The Conquistadors: First-person Accounts of the Conquest of Mexico
Cortes: The Life of the Conqueror
The Aztecs: The History of the Indies of New Spain
“Every history, even a badly written one, pleases.” To judge from the appearance of these three handsome volumes, all relating to the history of Mexico around the time of the Conquest, Lopez de Gomara’s optimistic doctrine is shared by American publishers; and since the histories they contain are both well written and well translated, one hopes that the optimism is justified. An impressive amount has been done in recent years to make available to non-Spanish readers the Spanish records of the New World and of the manner of its conquest. These three editions of sixteenth-century chronicles and relations help to fill some of the outstanding gaps, and at the same time provide an excellent opportunity to compare the attitudes of different kinds of Spaniards to the land and the peoples so providentially added to the realms of the kings of Spain.
First came the soldiers, whose widely dispersed eye-witness accounts of the Conquest have been most usefully collected in Patricia de Fuentes’s The Conquistadors. But a difficulty confronts the editor of any such volume—a difficulty which Miss Fuentes has not really been able to resolve. In the nature of things, one can hardly expect every soldier to carry a literary masterpiece in his pack; and one of the most remarkable features of the Conquest is that no less than two of the Conquistadors, Cortés himself, and Bernal Díaz, were also superbly effective writers. But the accounts of both of them are long, and they are also readily available in English. Take them away, and what remains? Not, it must be confessed, a great deal. While entirely omitting Bernal Díaz, Miss Fuentes has found it necessary to add substance to the volume by reproducing Cortés’s third letter, containing the story of the siege, in the old translation by MacNutt. If this is set to one side, we are left with five short chronicles, and two matter-of-fact letters by Pedro de Alvarado. Among the chronicles, that of the so-called Anonymous Conquistador is, to say the least, highly dubious, and it is curious that the editor makes no reference to the theory that, far from being an eye-witness account, it was composed by a Spaniard resident in Venice, on the basis of Cortés’s letters of relation. Most of the remaining chronicles reproduced in this volume help to emphasize, by their very deficiencies, the remarkable skill of Bernal Díaz in bringing the story of the Conquest so vividly to life. Yet even the most simple and uninspired of them reflect something of the qualities displayed by Bernal Díaz, and the best, the chronicle of Francisco de Aguilar, conveys a terrifyingly claustrophobic impression of the Conquistador’s life in Mexico City, hemmed in by an increasingly hostile native population.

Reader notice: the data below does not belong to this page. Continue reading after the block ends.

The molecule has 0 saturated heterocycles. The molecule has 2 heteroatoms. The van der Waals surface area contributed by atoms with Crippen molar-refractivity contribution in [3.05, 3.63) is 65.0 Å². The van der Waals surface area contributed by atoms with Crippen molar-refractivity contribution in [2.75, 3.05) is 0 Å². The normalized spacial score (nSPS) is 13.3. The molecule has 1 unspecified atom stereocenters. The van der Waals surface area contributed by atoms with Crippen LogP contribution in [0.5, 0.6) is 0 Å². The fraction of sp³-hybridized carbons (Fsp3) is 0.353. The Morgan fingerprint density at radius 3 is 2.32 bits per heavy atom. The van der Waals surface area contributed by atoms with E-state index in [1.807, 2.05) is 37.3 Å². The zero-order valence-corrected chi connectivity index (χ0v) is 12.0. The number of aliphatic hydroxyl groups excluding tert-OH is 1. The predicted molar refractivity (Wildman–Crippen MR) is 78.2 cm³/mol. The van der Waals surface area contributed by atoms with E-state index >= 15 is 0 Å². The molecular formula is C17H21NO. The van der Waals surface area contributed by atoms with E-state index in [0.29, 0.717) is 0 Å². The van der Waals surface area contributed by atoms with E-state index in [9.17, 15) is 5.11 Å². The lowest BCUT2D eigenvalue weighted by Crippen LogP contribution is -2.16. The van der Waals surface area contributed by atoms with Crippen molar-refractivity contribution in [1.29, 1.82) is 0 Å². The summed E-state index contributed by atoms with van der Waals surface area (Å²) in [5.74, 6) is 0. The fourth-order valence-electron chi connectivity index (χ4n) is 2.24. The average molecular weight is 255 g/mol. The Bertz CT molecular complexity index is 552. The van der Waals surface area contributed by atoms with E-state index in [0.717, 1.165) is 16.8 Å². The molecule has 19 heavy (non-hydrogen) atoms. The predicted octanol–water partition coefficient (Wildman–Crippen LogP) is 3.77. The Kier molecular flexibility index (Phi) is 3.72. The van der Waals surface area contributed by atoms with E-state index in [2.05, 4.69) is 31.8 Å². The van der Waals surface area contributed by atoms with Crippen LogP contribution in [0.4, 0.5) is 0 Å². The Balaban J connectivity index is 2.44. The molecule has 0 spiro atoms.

It is, above all, this impression of immediacy which gives the Conquistadors’ accounts of the Mexican campaigns their freshness and readability. One senses the comradeship in arms—“there was no rioting or quarrelling, but on the contrary, everything was shared equally, and whatever belonged to one belonged to…
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